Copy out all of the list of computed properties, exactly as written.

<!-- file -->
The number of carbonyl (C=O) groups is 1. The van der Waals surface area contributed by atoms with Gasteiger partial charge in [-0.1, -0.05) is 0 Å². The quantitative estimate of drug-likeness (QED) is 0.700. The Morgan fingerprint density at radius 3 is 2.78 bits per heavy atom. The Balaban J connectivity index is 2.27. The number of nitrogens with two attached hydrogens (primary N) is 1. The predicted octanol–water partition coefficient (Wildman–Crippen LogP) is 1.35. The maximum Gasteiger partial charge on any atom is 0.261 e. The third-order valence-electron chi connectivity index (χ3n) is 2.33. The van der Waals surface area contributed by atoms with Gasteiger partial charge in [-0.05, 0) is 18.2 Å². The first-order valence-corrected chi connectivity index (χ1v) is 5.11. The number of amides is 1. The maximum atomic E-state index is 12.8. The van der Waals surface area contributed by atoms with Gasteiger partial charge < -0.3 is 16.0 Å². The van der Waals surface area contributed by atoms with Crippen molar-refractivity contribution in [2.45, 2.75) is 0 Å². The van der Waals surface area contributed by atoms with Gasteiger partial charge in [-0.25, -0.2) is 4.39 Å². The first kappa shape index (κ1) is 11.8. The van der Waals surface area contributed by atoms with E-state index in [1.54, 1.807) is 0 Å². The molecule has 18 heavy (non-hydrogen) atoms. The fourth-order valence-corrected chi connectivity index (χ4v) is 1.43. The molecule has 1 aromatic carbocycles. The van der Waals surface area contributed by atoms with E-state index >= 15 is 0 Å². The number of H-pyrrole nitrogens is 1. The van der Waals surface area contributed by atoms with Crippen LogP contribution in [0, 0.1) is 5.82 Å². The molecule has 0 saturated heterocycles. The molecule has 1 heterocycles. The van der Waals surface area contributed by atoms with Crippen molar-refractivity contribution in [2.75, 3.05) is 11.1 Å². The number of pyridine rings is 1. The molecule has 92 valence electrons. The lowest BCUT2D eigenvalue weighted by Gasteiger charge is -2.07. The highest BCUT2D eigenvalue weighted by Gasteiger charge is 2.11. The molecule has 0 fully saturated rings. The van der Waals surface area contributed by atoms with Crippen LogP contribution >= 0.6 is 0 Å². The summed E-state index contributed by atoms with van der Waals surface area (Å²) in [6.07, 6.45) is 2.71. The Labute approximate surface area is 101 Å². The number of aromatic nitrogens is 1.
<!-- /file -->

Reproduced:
The number of carbonyl (C=O) groups is 1. The van der Waals surface area contributed by atoms with Gasteiger partial charge in [-0.1, -0.05) is 0 Å². The quantitative estimate of drug-likeness (QED) is 0.700. The Morgan fingerprint density at radius 3 is 2.78 bits per heavy atom. The Balaban J connectivity index is 2.27. The number of nitrogens with two attached hydrogens (primary N) is 1. The predicted octanol–water partition coefficient (Wildman–Crippen LogP) is 1.35. The maximum Gasteiger partial charge on any atom is 0.261 e. The third-order valence-electron chi connectivity index (χ3n) is 2.33. The van der Waals surface area contributed by atoms with Gasteiger partial charge in [-0.05, 0) is 18.2 Å². The first-order valence-corrected chi connectivity index (χ1v) is 5.11. The number of amides is 1. The maximum atomic E-state index is 12.8. The van der Waals surface area contributed by atoms with Gasteiger partial charge < -0.3 is 16.0 Å². The van der Waals surface area contributed by atoms with Crippen molar-refractivity contribution in [2.45, 2.75) is 0 Å². The van der Waals surface area contributed by atoms with Gasteiger partial charge in [-0.25, -0.2) is 4.39 Å². The first kappa shape index (κ1) is 11.8. The van der Waals surface area contributed by atoms with E-state index in [1.54, 1.807) is 0 Å². The molecule has 18 heavy (non-hydrogen) atoms. The fourth-order valence-corrected chi connectivity index (χ4v) is 1.43. The molecule has 1 aromatic carbocycles. The van der Waals surface area contributed by atoms with E-state index >= 15 is 0 Å². The number of H-pyrrole nitrogens is 1. The van der Waals surface area contributed by atoms with Crippen LogP contribution in [0, 0.1) is 5.82 Å². The molecule has 0 saturated heterocycles. The molecule has 1 heterocycles. The van der Waals surface area contributed by atoms with Crippen molar-refractivity contribution in [2.75, 3.05) is 11.1 Å². The number of pyridine rings is 1. The molecule has 92 valence electrons. The lowest BCUT2D eigenvalue weighted by Gasteiger charge is -2.07. The highest BCUT2D eigenvalue weighted by Gasteiger charge is 2.11. The molecule has 0 fully saturated rings. The van der Waals surface area contributed by atoms with Crippen LogP contribution >= 0.6 is 0 Å². The summed E-state index contributed by atoms with van der Waals surface area (Å²) in [6.07, 6.45) is 2.71. The Labute approximate surface area is 101 Å². The number of aromatic nitrogens is 1.